Wednesday, September 21, 2016

Delphi Features I Avoid Using And Believe Need to be Gradually Eliminated from Codebases

My guest post from L.V. didn't seem to have enough Delphi specifics for one commenter, so I thought about it, and realized, that what L.V. is talking about is Practices (stuff people do), not features.

But there are features in Delphi that I think are either over-used, or used inappropriately, or used indiscriminately, or which should almost never be used, since better alternatives almost always will exist.  Time for that list. No humorous guest-posting persona for this post, sorry, just my straight opinions.

1. WITH statement

This one is hardly surprising to be in the list, as it's one of the most controversial features in the Delphi language. I believe that it is almost always better to use a local variable with a short name, creating an unambiguous and readable statement, instead of using a WITH.  A double with is much more confusing than a single WITH, but all WITH statements in application layer code should be eliminated, over time, as you perform other bug fix and feature work on a codebase.

2. DFM Inheritance

I don't mind having TApplicationForm  inherit non-visually from a TApplicationBaseForm that doesn't have a DFM associated with it, but I find that maintenance and ongoing development of forms making use of DFM inheritance is problematic.  There can be crazy issues, and it's very difficult to make changes to an upstream form and understand all the potential problems downstream. This is especially true when a set of form inheritances grows larger.     I have even forced non-visual-inheritance using an interposing class, and found that IDE stability, and ease of working with a codebase is improved.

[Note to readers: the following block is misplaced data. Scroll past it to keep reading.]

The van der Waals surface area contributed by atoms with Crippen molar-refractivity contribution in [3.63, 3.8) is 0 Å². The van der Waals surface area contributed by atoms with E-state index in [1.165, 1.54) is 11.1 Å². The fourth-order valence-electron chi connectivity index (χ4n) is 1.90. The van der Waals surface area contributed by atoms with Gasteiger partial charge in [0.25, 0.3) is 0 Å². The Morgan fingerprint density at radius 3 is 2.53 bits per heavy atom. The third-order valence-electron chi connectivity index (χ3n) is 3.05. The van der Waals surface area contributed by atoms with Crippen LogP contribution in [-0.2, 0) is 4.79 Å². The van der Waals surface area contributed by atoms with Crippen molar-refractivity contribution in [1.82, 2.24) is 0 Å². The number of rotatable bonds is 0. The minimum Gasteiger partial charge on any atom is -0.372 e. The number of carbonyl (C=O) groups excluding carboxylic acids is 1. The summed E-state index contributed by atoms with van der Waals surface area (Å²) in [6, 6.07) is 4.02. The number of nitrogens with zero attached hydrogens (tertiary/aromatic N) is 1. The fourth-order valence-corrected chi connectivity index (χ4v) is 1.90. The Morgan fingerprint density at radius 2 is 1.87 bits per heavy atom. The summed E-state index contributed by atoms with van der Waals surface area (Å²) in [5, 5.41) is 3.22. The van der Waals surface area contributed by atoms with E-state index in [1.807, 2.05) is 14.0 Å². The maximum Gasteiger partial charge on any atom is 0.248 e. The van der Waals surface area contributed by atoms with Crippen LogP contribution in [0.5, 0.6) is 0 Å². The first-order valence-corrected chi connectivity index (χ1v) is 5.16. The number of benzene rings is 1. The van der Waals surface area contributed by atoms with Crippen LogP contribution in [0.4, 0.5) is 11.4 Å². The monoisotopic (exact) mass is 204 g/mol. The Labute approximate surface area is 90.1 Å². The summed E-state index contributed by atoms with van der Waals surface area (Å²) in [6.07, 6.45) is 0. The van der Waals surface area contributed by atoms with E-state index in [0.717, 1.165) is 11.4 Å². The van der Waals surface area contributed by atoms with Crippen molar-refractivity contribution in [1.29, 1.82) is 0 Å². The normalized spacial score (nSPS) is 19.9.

3. Frames

The problems with frames and with DFM-inherited are overlapping, but Frames have the additional troubling property of being hard to make visually fit and look good.  You can't really assume that any change in the base frame control's original positions will be overridden or not, you just don't know. Trying to move anything around in a frame is an exercise in frustration.  I prefer to compose parts of complex UIs at runtime instead of at designtime.

4. Visual Binding

I have had nothing but trouble with Visual Binding.  It seems that putting complex webs of things into a design-time environment is not a net win for readability, clarity, and maintainability. I would rather read completely readable code, and not deal with bindings.  Probably there are some small uses for visual binding, but I have not found them. My philosophy is to avoid it. It's a cool feature, when it works.  But the end result is as much fun as a mega-form.

5. Untyped Parameters in User Procedures or Functions

Modern Pascal should be done with PByte rather than the old way of handling "void *" types (if you know C) in Pascal is the untyped var syntax. If possible, I prefer to use PByte which I consider much more modern way of working.  I believe the two are more or less equivalent in capabilities, and that Delphi still contains untyped var params for historical compatibility reasons, but unless I'm writing a TStream and must overload a method that already has this signature, I prefer not to introduce any more anachronisms like that in my code.

6. Classic Pascal File IO Procedures

Streams should have replaced the use of AssignFile, Reset, Rewrite, CloseFile.

7. Unnecessary Use of Pointer Types and Operations in Application Layer Code

In low level component code, with unit tests, perhaps sometimes, pointer types and operations will be used. To implement your own linked list of value types which are not already implicitly by reference, but in application layer (form, data module) code that most Delphi shops spend 90% of their time, introducing raw pointer operations into the application code is almost always going to make me require it to be changed, if I'm doing a code-review.   Delphi is a compiled "somewhat strongly typed" language, and I'm most happy with application layer code that does not peel away the safety that the type system gives me.

8. Use of ShortString Types with Length Delimiters, in or out of Records